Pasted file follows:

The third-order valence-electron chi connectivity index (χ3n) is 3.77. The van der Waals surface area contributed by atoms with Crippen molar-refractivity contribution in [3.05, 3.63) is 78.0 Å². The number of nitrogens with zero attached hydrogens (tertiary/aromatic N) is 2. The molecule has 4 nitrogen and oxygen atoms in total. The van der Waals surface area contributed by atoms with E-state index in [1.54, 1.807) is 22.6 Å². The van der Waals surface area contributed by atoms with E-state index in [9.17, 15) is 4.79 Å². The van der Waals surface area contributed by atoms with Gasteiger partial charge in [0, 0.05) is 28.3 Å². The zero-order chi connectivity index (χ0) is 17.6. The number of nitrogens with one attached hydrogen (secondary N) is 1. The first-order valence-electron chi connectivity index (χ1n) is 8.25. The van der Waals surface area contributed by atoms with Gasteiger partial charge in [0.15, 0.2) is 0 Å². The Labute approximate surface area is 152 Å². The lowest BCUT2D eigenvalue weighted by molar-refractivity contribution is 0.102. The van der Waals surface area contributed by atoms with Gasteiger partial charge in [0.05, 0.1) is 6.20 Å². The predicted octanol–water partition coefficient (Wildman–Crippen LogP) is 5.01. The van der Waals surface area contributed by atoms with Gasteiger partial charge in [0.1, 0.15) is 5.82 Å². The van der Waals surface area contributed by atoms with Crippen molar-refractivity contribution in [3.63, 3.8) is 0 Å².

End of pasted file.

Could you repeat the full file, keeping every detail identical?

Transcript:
The third-order valence-electron chi connectivity index (χ3n) is 3.77. The van der Waals surface area contributed by atoms with Crippen molar-refractivity contribution in [3.05, 3.63) is 78.0 Å². The number of nitrogens with zero attached hydrogens (tertiary/aromatic N) is 2. The molecule has 4 nitrogen and oxygen atoms in total. The van der Waals surface area contributed by atoms with E-state index in [1.54, 1.807) is 22.6 Å². The van der Waals surface area contributed by atoms with E-state index in [9.17, 15) is 4.79 Å². The van der Waals surface area contributed by atoms with Gasteiger partial charge in [0, 0.05) is 28.3 Å². The zero-order chi connectivity index (χ0) is 17.6. The number of nitrogens with one attached hydrogen (secondary N) is 1. The first-order valence-electron chi connectivity index (χ1n) is 8.25. The van der Waals surface area contributed by atoms with Gasteiger partial charge in [0.15, 0.2) is 0 Å². The Labute approximate surface area is 152 Å². The lowest BCUT2D eigenvalue weighted by molar-refractivity contribution is 0.102. The van der Waals surface area contributed by atoms with Gasteiger partial charge in [0.05, 0.1) is 6.20 Å². The predicted octanol–water partition coefficient (Wildman–Crippen LogP) is 5.01. The van der Waals surface area contributed by atoms with Gasteiger partial charge in [0.1, 0.15) is 5.82 Å². The van der Waals surface area contributed by atoms with Crippen molar-refractivity contribution in [3.63, 3.8) is 0 Å².